Jay Leno is an avid car collector; he has three airplane hangars filled with cars. Protecting your classic car with an airplane hangar will not be an option for most people. (A high-quality car cover from CarCoverWorld.com is a more affordable option for most car owners actually.) But just because Leno has the money to buy the rarest, most valuable cars in the world, doesn't mean he's a car snob. “People always say, 'Buy the best car you can afford.' That's nice…if you're rich.” You don't have to buy a spotless, multiple-concourse-winning example to have some fun in this hobby though. “A friend of mine has a Bugatti. It's completely rotted out. You couldn't possibly restore it. But he bought it, and now he's in the Bugatti Club. His car is literally a burned-out hulk. It would take millions to restore it. But he can say he's got a Bugatti. He rescued it.”
A vintage Ford Mustang or Plymouth Barracuda is not going to sell for millions of dollars like the Bugatti (the 1936 Bugatti is said to be the most valuable car in the world. There were only three made and only two are intact). But it can still be a worthwhile investment. It is without a doubt a worthwhile project for restoration. Even if it won't be in a classic car museum, you will turn heads as you drive down the road once every weekend.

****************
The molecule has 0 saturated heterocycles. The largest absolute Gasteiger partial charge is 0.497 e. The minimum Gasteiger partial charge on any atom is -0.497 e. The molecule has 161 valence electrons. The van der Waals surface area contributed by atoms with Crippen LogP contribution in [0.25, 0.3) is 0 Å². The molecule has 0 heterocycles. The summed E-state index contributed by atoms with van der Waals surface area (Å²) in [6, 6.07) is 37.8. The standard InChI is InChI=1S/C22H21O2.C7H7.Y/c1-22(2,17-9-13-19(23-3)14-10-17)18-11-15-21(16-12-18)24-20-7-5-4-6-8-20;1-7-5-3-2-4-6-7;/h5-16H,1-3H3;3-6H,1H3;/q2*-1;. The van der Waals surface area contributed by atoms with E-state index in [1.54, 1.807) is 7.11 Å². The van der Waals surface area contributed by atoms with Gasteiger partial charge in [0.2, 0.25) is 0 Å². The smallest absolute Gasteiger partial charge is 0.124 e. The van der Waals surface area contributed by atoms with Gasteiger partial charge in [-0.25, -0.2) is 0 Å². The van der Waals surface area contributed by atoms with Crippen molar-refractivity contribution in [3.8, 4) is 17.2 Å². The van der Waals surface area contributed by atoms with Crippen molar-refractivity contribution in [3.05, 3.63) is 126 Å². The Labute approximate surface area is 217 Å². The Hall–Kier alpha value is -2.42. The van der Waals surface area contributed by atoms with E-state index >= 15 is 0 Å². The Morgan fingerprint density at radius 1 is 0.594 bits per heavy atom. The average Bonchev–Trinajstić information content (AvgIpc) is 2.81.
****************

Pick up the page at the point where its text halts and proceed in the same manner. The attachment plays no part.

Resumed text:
If your idea of a classic car is a Ferrari, Bugatti, or Rolls-Royce, you may find that collecting and restoring is intimidating and pricey. But if you refine your definition to include muscle cars and other made-in-America vehicles, you will that entry into this world is possible. No, you may not be playing on the same field as Jay Leno, but you're playing. Here is some restorable car project advice as well as some tips for finding collectible classic cars:
- Everyone wants a convertible. So look for four doors and sedans. They are not as “desirable” for collectors as two doors and coupes. But a classic is a classic. Wouldn't you love a four door Chevy Nova?
- Try more commonly produced and less commonly collected cars, including the four door Chevy Nova or Ford Falcon. These were mass-produced, which lowers the collectors' value, but again, a classic is a classic, and restoring a 1968 Ford Mustang to its glory is every bit as satisfying as tuning up a Ferrari.
- As Jay Leno advises, don't be a snob. You can find treasures in unexpected places, whether it is a burned out Bugatti or a fully restored Camaro.
If nothing else, buying and restoring a classic car is a tremendously satisfying hobby. The key to getting a good deal and starting your restoration career off on the right foot is knowledge. Know about muscle cars, know average retail prices, know where to go for information and where to go for sales. Redefining “classic” to fit a wider variety of cars opens up the field of car collecting for many more people. Even if you want to move on to Bugattis and Ferraris, start with Fords and Chevrolet classic cars. They'll give you the experience you need – and you'll love taking a car back to its prime.